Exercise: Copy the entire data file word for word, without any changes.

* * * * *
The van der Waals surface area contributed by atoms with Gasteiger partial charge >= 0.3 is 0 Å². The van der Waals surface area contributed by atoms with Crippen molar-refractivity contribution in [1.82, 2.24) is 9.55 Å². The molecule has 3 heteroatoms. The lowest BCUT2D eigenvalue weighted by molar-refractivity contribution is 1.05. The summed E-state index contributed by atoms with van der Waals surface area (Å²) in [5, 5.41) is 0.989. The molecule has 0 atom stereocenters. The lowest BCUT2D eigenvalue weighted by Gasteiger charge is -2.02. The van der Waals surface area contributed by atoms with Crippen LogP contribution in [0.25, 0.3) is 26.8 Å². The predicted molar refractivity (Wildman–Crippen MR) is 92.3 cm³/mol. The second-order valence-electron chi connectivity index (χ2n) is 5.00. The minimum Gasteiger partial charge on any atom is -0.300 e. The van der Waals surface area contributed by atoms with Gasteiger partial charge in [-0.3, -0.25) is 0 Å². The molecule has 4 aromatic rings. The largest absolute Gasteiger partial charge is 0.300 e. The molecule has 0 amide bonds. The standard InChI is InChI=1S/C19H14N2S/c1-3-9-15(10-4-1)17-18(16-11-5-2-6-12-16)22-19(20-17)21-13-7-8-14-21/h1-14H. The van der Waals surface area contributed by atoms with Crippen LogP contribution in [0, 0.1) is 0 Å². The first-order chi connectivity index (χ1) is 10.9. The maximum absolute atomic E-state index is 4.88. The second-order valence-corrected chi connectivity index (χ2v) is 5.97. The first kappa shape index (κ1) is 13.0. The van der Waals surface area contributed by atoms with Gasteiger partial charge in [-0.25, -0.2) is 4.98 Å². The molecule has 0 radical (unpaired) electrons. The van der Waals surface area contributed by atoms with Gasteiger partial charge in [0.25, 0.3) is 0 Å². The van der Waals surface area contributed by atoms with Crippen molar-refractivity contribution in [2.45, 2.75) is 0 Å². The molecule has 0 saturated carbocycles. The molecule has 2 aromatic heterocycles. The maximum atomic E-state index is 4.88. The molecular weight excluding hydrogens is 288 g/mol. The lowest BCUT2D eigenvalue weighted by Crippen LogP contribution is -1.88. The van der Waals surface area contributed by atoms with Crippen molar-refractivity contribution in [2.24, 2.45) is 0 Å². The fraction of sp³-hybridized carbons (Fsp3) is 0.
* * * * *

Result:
The van der Waals surface area contributed by atoms with Gasteiger partial charge >= 0.3 is 0 Å². The van der Waals surface area contributed by atoms with Crippen molar-refractivity contribution in [1.82, 2.24) is 9.55 Å². The molecule has 3 heteroatoms. The lowest BCUT2D eigenvalue weighted by molar-refractivity contribution is 1.05. The summed E-state index contributed by atoms with van der Waals surface area (Å²) in [5, 5.41) is 0.989. The molecule has 0 atom stereocenters. The lowest BCUT2D eigenvalue weighted by Gasteiger charge is -2.02. The van der Waals surface area contributed by atoms with Crippen LogP contribution in [0.25, 0.3) is 26.8 Å². The predicted molar refractivity (Wildman–Crippen MR) is 92.3 cm³/mol. The second-order valence-electron chi connectivity index (χ2n) is 5.00. The minimum Gasteiger partial charge on any atom is -0.300 e. The van der Waals surface area contributed by atoms with Gasteiger partial charge in [-0.3, -0.25) is 0 Å². The molecule has 4 aromatic rings. The largest absolute Gasteiger partial charge is 0.300 e. The molecule has 0 amide bonds. The standard InChI is InChI=1S/C19H14N2S/c1-3-9-15(10-4-1)17-18(16-11-5-2-6-12-16)22-19(20-17)21-13-7-8-14-21/h1-14H. The van der Waals surface area contributed by atoms with Crippen LogP contribution in [0, 0.1) is 0 Å². The first-order chi connectivity index (χ1) is 10.9. The maximum absolute atomic E-state index is 4.88. The second-order valence-corrected chi connectivity index (χ2v) is 5.97. The first kappa shape index (κ1) is 13.0. The van der Waals surface area contributed by atoms with Gasteiger partial charge in [-0.25, -0.2) is 4.98 Å². The molecule has 0 radical (unpaired) electrons. The van der Waals surface area contributed by atoms with Gasteiger partial charge in [0.25, 0.3) is 0 Å². The van der Waals surface area contributed by atoms with Crippen molar-refractivity contribution in [2.45, 2.75) is 0 Å². The molecule has 0 saturated carbocycles. The molecule has 2 aromatic heterocycles. The maximum atomic E-state index is 4.88. The molecular weight excluding hydrogens is 288 g/mol. The lowest BCUT2D eigenvalue weighted by Crippen LogP contribution is -1.88. The van der Waals surface area contributed by atoms with Crippen molar-refractivity contribution in [2.24, 2.45) is 0 Å². The fraction of sp³-hybridized carbons (Fsp3) is 0.